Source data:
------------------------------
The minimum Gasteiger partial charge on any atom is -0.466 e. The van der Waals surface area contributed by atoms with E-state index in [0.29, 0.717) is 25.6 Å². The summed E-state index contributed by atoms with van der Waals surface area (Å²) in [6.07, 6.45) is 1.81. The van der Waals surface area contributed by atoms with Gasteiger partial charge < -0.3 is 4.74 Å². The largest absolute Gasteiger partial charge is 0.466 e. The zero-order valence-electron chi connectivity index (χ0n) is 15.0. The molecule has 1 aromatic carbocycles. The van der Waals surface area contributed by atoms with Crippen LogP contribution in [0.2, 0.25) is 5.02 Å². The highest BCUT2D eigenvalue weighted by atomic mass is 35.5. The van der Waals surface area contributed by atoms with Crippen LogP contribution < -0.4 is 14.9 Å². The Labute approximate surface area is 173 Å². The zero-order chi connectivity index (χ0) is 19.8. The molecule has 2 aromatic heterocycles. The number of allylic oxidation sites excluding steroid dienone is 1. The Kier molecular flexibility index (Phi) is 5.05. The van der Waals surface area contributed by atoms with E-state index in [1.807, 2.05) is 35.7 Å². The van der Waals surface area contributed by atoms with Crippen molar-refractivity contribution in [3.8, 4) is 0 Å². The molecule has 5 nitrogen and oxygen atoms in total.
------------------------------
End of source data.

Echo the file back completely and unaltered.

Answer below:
The minimum Gasteiger partial charge on any atom is -0.466 e. The van der Waals surface area contributed by atoms with E-state index in [0.29, 0.717) is 25.6 Å². The summed E-state index contributed by atoms with van der Waals surface area (Å²) in [6.07, 6.45) is 1.81. The van der Waals surface area contributed by atoms with Gasteiger partial charge < -0.3 is 4.74 Å². The largest absolute Gasteiger partial charge is 0.466 e. The zero-order valence-electron chi connectivity index (χ0n) is 15.0. The molecule has 1 aromatic carbocycles. The van der Waals surface area contributed by atoms with Crippen LogP contribution in [0.2, 0.25) is 5.02 Å². The highest BCUT2D eigenvalue weighted by atomic mass is 35.5. The van der Waals surface area contributed by atoms with Crippen LogP contribution < -0.4 is 14.9 Å². The Labute approximate surface area is 173 Å². The zero-order chi connectivity index (χ0) is 19.8. The molecule has 2 aromatic heterocycles. The number of allylic oxidation sites excluding steroid dienone is 1. The Kier molecular flexibility index (Phi) is 5.05. The van der Waals surface area contributed by atoms with E-state index in [1.807, 2.05) is 35.7 Å². The van der Waals surface area contributed by atoms with Crippen molar-refractivity contribution in [3.8, 4) is 0 Å². The molecule has 5 nitrogen and oxygen atoms in total.